Kathmandu, Nepal
April 4, 2009


I arrived in Kathmandu on April 2, after an 18-hour flight from Los Angeles to Bangkok and a 3-1/2 hour flight from Bangkok to Kathmandu.  Other than the length of the flights, the trip was uneventful.  The Asian Trekking representatives greeted me at the airport, as did my Sherpa, Mingma Sherpa.  This was so thoughtful of Mingma, especially since his wife, Ang Doma Sherpa, gave birth to a baby boy on March 31.  There were complications from the birth, and she was hospitalized until yesterday, even spending time in the Intensive Care Unit.  I urged him to stay with his wife at the hospital, but he insisted on coming to the airport to meet me. Ang Doma is home now, and she and the baby are doing fine.

This morning, Mingma picked me up at the hotel and took me on his motorbike to his home to see his wife and baby.  I felt kind of bad for his wife, since I knew that the last thing she needed in her circumstance was a stranger coming to her home the day after she returned from the hospital with an newborn, but I did not want to disappoint or insult Mingma.  Their son is so beautiful.  I know they are proud, and Ang Doma seemed happy to see me.  Don’t worry Sharon, I didn’t stay long.  According to Buddhist custom, they will name the baby tomorrow.  The procedure is that a Lama (a Buddhist Priest) comes to the home to do the blessing.  The father chooses a name and the Lama chooses a name and the names are put in a hat.  They are then drawn out of the hat, one by one, and given to the Lama.  The Lama then decides which name is most appropriate for the baby.  In legal jargon, we would call giving that decision to the Lama a conflict of interest. After visiting Mingma’s home, we went to the Lama Ongthi Gobah Buddhist Monastery and participated in a Puja Ceremony.  In that ceremony, I kneeled down before a Lama, and he blessed my journey up the mountain.  This is considered very important to the Sherpas, and will be repeated again at Base Camp before we make our first move up the mountain.  The Sherpas believe that success on Mt. Everest can be attributed to a good Puja, while failure and tragedy are often the result of problems with the Puja.  So, now I have double protection for my journey.  Funny thing: last year, I never had a Puja before I started the trek to Base Camp.  As in Everest 2007, I wore a cross around my neck to express my own personal faith.  This cross was given to me last year by my friend, Lanny Anderson, who lives in Colorado.  I promised Lanny that I would christen his cross on the summit this year and return it to him.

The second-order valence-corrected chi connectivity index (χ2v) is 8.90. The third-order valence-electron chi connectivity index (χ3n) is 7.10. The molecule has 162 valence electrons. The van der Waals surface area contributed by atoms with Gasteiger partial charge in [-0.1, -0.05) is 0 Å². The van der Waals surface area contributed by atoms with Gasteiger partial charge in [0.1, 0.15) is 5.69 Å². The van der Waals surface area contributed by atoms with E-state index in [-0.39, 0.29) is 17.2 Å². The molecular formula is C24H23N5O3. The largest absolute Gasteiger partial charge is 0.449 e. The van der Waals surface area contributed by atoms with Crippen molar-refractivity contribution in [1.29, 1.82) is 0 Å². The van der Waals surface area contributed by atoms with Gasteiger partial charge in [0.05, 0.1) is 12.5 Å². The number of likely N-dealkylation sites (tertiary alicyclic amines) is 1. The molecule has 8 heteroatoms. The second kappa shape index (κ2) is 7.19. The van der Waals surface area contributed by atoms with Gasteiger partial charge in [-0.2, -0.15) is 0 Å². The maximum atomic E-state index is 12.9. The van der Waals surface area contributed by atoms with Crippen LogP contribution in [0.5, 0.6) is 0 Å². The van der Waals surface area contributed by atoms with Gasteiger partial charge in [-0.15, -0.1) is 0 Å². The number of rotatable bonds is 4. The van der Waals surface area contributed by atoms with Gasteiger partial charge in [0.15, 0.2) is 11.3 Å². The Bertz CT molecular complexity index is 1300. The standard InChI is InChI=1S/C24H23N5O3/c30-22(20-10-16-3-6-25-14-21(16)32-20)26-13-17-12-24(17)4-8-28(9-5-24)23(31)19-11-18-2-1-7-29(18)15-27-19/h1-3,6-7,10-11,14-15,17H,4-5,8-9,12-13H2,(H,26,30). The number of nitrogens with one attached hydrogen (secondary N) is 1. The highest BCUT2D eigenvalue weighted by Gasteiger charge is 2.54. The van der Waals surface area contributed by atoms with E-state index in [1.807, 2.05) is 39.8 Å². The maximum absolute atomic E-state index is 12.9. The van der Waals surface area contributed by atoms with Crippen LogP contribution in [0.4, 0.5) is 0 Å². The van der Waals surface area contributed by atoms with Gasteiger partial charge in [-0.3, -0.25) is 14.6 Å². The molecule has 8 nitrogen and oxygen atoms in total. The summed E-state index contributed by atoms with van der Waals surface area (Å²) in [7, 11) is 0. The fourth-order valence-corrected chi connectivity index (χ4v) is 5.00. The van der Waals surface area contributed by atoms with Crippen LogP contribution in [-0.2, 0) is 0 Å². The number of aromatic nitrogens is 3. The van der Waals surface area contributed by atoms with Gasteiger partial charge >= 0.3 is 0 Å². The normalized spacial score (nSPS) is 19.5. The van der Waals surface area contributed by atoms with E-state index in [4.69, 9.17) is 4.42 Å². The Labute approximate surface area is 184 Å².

We had our first team meeting at Asian Trekking tonight.  There are 14 climbers on the 2009 Eco Everest Expedition team, including 6 Americans, 1 German, 4 Austrians, 1 Indian, 1 Dane and 1 person from the Netherlands.  The Americans are my friend, Bud Allen, from Georgia, Pritzker Yury from Illinois, Jesse Easterling from Washington, Nicholas Cunningham, from Minnesota, Will Cross from Washington and me.  I will have more to say about them later. Everyone seems really nice, and I know we will all have a great time together this year.  Dawa Steven Sherpa asked me to serve as the 2009 Expedition Leader, which is a real honor for me.  Asian Trekking will be filing expedition reports on its website almost every day, so you might want to log on to their website every now and then to see how the team is doing.

The name “Eco Everest Expedition” comes from the commitment of Asian Trekking to clean up the mountain as well as bring attention to the global warming crisis that threatens Mt. Everest and the entire Himalayan mountain range.  Last year, they brought down over 1 ton of garbage from Base Camp.  So, I am happy to be part of this team. In reading my reports, especially while I am on the trek and climbing the mountain, I would suggest you check out the 2007 and 2008 Everest photos on my website, so you can have a visual image of where I am at all times.  As I mentioned in an earlier post, Alan Arnette has a great animated map of the route up the mountain that shows the typical acclimatization schedule.  There is a link to his website on my website, and you can find the map under Everest 2009.

Most of the team is flying to Lukla on April 6.  Bud and I are flying on April 7, since Bud just arrived today.  I will file another report after we begin the trek.